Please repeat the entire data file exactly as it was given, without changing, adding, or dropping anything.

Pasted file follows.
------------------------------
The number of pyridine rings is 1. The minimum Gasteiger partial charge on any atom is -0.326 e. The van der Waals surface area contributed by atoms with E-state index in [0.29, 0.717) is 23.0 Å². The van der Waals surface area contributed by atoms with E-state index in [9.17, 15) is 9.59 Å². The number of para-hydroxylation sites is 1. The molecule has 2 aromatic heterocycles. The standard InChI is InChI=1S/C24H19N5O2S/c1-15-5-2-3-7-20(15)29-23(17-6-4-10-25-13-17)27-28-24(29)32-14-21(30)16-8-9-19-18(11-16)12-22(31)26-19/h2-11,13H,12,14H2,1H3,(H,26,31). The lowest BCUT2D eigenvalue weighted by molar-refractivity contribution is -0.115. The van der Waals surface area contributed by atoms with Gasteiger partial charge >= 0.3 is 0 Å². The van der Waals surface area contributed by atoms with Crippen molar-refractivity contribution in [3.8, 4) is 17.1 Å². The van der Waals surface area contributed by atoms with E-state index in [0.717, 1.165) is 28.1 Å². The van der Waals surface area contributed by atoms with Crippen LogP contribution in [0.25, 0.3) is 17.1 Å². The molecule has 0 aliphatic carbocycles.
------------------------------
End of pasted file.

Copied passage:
The number of pyridine rings is 1. The minimum Gasteiger partial charge on any atom is -0.326 e. The van der Waals surface area contributed by atoms with E-state index in [0.29, 0.717) is 23.0 Å². The van der Waals surface area contributed by atoms with E-state index in [9.17, 15) is 9.59 Å². The number of para-hydroxylation sites is 1. The molecule has 2 aromatic heterocycles. The standard InChI is InChI=1S/C24H19N5O2S/c1-15-5-2-3-7-20(15)29-23(17-6-4-10-25-13-17)27-28-24(29)32-14-21(30)16-8-9-19-18(11-16)12-22(31)26-19/h2-11,13H,12,14H2,1H3,(H,26,31). The lowest BCUT2D eigenvalue weighted by molar-refractivity contribution is -0.115. The van der Waals surface area contributed by atoms with Gasteiger partial charge >= 0.3 is 0 Å². The van der Waals surface area contributed by atoms with Crippen molar-refractivity contribution in [3.8, 4) is 17.1 Å². The van der Waals surface area contributed by atoms with E-state index in [0.717, 1.165) is 28.1 Å². The van der Waals surface area contributed by atoms with Crippen LogP contribution in [0.25, 0.3) is 17.1 Å². The molecule has 0 aliphatic carbocycles.